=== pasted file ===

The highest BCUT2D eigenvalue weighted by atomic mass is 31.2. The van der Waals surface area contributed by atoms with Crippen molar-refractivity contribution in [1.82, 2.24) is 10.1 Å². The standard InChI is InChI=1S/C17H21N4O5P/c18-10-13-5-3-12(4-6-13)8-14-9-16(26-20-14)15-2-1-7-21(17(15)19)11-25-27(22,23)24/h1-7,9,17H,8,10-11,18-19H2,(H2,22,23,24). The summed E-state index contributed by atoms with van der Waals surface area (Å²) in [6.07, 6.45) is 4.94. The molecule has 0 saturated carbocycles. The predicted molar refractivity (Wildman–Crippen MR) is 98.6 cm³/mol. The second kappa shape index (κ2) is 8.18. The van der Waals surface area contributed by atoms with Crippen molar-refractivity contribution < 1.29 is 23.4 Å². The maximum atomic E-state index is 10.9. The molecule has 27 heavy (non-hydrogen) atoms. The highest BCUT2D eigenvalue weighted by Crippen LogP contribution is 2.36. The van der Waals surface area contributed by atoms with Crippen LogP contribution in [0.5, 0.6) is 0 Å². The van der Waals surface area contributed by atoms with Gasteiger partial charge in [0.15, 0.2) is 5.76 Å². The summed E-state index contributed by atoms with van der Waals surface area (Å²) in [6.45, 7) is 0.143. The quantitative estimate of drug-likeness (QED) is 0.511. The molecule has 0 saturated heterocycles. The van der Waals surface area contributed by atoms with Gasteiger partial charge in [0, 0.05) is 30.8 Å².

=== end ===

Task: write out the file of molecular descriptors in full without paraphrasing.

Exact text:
The highest BCUT2D eigenvalue weighted by atomic mass is 31.2. The van der Waals surface area contributed by atoms with Crippen molar-refractivity contribution in [1.82, 2.24) is 10.1 Å². The standard InChI is InChI=1S/C17H21N4O5P/c18-10-13-5-3-12(4-6-13)8-14-9-16(26-20-14)15-2-1-7-21(17(15)19)11-25-27(22,23)24/h1-7,9,17H,8,10-11,18-19H2,(H2,22,23,24). The summed E-state index contributed by atoms with van der Waals surface area (Å²) in [6.07, 6.45) is 4.94. The molecule has 0 saturated carbocycles. The predicted molar refractivity (Wildman–Crippen MR) is 98.6 cm³/mol. The second kappa shape index (κ2) is 8.18. The van der Waals surface area contributed by atoms with Crippen molar-refractivity contribution < 1.29 is 23.4 Å². The maximum atomic E-state index is 10.9. The molecule has 27 heavy (non-hydrogen) atoms. The highest BCUT2D eigenvalue weighted by Crippen LogP contribution is 2.36. The van der Waals surface area contributed by atoms with Crippen LogP contribution in [0.5, 0.6) is 0 Å². The van der Waals surface area contributed by atoms with Gasteiger partial charge in [0.15, 0.2) is 5.76 Å². The summed E-state index contributed by atoms with van der Waals surface area (Å²) in [6.45, 7) is 0.143. The quantitative estimate of drug-likeness (QED) is 0.511. The molecule has 0 saturated heterocycles. The van der Waals surface area contributed by atoms with Gasteiger partial charge in [0, 0.05) is 30.8 Å².